Multiple requests for comment from a UNITE HERE Local 1 spokesperson went unanswered.

The full text of the letter can be read below:

Dear UNITE HERE Local 1,

We the undersigned are allies and supporters of UNITE HERE, in Chicago and elsewhere. We have all, at some point, committed our hearts, souls, and hours, as volunteer interns, boycott and research volunteers, and staff in the belief that UNITE HERE was a powerful force for justice for hospitality workers and workers everywhere. Local 1's endorsement of Rahm Emanuel for Mayor of Chicago is the exact opposite, however: it is a betrayal of the cause of all workers and a black mark on UNITE HERE's legacy.

Local 1's campaign, “Rahm Love,” claims that the mayor “loves” workers in Chicago, raising wages and supporting their unions. Nothing could be further from the truth. Throughout his term as mayor, Rahm has enacted a program of devastation against workers throughout Chicago, from his attempt to destroy the standards of the Chicago Teachers Union, closing half the mental health clinics in the city, presiding over a higher unemployment rate among African Americans than other cities, and continuing to use TIFs as a city slush fund to benefit corporate wealth and the rich.

American cities are facing pitched battles. On one side, progressive candidates are advancing across the country and socialist electoral candidates are winning elections in major cities like Jackson, Miss., and Seattle, Wash., and marchers are blocking freeways and shutting down public spaces in protest of police violence; on the other side, gentrification displaces communities into desolate ring suburbs, and politicians race to give the biggest tax breaks to corporations. This is no different in Chicago, and there is a crucial question of all unions to be asked: which side are you on?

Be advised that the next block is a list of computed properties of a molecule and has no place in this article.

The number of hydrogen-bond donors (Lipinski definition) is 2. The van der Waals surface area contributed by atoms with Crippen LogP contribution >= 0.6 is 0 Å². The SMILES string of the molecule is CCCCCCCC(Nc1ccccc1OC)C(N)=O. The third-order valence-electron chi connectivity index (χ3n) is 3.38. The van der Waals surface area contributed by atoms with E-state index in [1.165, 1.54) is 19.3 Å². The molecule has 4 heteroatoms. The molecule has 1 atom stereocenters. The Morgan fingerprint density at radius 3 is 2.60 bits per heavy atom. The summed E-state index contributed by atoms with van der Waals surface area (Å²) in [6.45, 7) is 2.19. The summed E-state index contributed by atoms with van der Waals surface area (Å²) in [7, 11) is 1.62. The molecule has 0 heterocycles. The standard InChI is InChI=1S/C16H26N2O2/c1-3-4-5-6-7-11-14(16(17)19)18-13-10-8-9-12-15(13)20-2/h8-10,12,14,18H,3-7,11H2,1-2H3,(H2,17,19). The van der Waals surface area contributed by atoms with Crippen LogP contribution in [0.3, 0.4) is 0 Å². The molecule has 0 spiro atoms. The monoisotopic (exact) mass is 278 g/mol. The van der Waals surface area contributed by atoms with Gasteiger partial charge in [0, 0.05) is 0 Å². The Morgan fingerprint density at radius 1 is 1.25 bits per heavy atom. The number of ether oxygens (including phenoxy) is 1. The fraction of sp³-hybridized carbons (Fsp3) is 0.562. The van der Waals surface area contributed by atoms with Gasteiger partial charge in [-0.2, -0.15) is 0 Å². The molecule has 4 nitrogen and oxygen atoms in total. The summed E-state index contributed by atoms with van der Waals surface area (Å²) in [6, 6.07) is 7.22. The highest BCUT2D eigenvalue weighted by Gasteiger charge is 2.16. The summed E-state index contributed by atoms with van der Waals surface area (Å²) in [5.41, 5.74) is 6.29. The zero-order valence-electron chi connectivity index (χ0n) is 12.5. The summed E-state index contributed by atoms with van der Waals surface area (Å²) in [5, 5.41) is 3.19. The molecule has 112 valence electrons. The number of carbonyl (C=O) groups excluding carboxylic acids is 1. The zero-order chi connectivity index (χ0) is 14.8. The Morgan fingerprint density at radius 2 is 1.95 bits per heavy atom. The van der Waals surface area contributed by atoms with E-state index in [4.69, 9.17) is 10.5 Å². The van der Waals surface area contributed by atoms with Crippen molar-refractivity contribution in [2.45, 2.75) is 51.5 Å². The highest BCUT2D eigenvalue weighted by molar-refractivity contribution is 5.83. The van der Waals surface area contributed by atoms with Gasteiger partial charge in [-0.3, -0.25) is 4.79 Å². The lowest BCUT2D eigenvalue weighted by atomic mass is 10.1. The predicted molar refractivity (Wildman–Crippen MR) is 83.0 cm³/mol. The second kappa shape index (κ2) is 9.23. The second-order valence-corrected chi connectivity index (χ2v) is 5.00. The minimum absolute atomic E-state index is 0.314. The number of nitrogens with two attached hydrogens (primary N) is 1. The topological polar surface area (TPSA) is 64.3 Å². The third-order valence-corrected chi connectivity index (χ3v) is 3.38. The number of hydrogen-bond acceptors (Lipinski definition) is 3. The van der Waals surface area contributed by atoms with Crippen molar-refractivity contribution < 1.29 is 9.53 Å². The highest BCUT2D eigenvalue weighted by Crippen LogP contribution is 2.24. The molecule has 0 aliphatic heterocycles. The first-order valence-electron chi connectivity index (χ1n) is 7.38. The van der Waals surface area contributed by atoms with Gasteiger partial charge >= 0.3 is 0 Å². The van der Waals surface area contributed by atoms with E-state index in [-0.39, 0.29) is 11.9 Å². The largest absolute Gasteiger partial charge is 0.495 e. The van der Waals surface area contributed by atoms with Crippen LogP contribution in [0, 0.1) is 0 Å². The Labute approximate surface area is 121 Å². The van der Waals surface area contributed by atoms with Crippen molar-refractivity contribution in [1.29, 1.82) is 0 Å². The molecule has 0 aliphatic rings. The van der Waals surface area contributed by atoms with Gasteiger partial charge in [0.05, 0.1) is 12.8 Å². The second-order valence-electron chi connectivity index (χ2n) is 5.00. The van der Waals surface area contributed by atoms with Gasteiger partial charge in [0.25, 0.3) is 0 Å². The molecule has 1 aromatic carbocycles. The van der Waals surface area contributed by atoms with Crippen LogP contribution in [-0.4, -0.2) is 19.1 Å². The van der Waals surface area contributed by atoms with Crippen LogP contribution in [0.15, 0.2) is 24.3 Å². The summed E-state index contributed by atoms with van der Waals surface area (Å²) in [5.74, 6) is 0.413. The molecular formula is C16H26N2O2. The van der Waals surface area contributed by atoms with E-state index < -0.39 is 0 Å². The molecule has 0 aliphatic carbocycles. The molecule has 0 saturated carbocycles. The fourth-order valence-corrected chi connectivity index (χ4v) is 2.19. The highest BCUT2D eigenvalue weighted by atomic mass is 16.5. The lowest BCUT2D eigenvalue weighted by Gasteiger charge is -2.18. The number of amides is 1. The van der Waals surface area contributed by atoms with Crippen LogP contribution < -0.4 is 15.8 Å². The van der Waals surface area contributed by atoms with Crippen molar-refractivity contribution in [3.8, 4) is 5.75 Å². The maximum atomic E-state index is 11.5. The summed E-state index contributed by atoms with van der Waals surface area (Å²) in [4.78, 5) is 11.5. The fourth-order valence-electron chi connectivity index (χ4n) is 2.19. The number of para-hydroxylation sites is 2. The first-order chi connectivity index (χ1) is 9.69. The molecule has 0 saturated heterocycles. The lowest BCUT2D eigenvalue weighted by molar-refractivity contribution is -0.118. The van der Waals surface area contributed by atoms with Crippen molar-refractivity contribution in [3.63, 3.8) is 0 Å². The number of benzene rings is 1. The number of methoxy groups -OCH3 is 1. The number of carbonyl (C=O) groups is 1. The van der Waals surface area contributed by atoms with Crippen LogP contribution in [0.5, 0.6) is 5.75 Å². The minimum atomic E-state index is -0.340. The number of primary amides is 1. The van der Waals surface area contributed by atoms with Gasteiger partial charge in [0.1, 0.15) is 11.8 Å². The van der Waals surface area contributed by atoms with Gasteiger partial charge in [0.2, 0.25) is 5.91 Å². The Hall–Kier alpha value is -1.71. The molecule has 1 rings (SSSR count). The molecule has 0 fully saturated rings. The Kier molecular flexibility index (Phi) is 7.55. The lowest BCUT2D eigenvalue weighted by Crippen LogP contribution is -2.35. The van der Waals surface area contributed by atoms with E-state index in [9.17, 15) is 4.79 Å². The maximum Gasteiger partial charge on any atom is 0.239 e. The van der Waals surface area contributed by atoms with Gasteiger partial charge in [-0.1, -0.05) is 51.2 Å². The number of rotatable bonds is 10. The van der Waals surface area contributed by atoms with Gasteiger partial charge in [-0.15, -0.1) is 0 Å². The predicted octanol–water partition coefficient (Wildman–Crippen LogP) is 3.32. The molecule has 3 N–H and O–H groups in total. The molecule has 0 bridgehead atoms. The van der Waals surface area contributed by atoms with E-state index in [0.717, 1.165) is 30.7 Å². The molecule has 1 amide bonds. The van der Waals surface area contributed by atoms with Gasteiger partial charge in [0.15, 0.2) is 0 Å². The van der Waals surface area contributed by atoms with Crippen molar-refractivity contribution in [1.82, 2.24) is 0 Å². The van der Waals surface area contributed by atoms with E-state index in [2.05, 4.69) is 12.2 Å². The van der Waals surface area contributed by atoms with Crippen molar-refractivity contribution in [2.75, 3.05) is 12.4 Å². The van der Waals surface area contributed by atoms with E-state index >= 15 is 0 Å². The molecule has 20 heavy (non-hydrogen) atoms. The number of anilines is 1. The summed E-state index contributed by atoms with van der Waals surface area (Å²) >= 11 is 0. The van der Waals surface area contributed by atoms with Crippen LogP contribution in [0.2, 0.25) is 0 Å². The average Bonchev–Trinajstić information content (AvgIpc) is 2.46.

Taking the choice of struggle is dangerous and uncertain, but one an increasing number of unions, like the CTU, have taken. Local 1's choice was clearly not made out of stupidity or ignorance. It is a calculated choice to prioritize opportunistic gains and favor in the halls of power over the road of struggle. This is an old strategy, and one that time and again has proved a failure in the long run. It is just like an organizing drive at a workplace: to some workers the boss offers raises, promotions and even some power while others are subject to firings, surveillance, and intimidation. Those the boss tries to buy off have a choice: do they stand with their coworkers for real power, or take the pittance they're offered? UNITE HERE Local 1 has chosen the table scraps, and thrown their fellow workers into the fire.

How could this choice have been made? It is telling that this letter does not include many current activists for the union. It is not that staff and volunteers throughout the union are not disgusted by Local 1's behavior. Quite the contrary, there are many who agree with us, but they are afraid. They are afraid of losing their jobs, of being squeezed out of work they've poured themselves into, or getting cornered into uncomfortable conversations ensuring at least their silence. What's more, some think of themselves as committed to the broader movement but have bought into the destructive idea that no matter what, building their union is identical with building the movement and thus deny the destructive impacts of this opportunism. This anti-political and anti-democratic atmosphere is a dangerous omen for the state of rank-and-file democracy in UNITE HERE, and leads us to wonder what Local 1's membership thinks of Rahm, their union's behavior, and whether the union represents their interests.

What is hardest to take is that we chose to work with UNITE HERE because we saw it as a beacon for worker militancy and a progressive outlook in a labor movement that oftentimes looks dismal. The training, experience, and commitment to workers' struggle we gained in our work with UNITE HERE is invaluable, as is UNITE HERE's historic support for victories in immigrant rights, dramatic rises in worker standards, and innovation in union tactics. Even after leaving UNITE HERE work for our various reasons, we still believed UNITE HERE could be a valuable place for young activists to put their time and energy. Local 1's endorsement, however, raise serious doubts on this.

We hope this letter is heard by UNITE HERE Local 1 leadership, but more importantly we hope it is heard by union militants everywhere and the UNITE HERE rank and file. Do not stand cynically by as Local 1's leadership follows the old losing playbook and betrays the entire movement. We can and must have a fighting, progressive labor movement, and we can and must beat Rahm.

Micah Uetricht is a contributing editor at In These Times and is a former associate editor and editorial intern at the magazine. He is an associate editor at Jacobin, the author of Strike for America: Chicago Teachers Against Austerity, and has written for the Nation, the Chicago Reader, VICE News, the Guardian and elsewhere. He previously worked as a labor organizer. Follow him on Twitter at @micahuetricht.

View Comments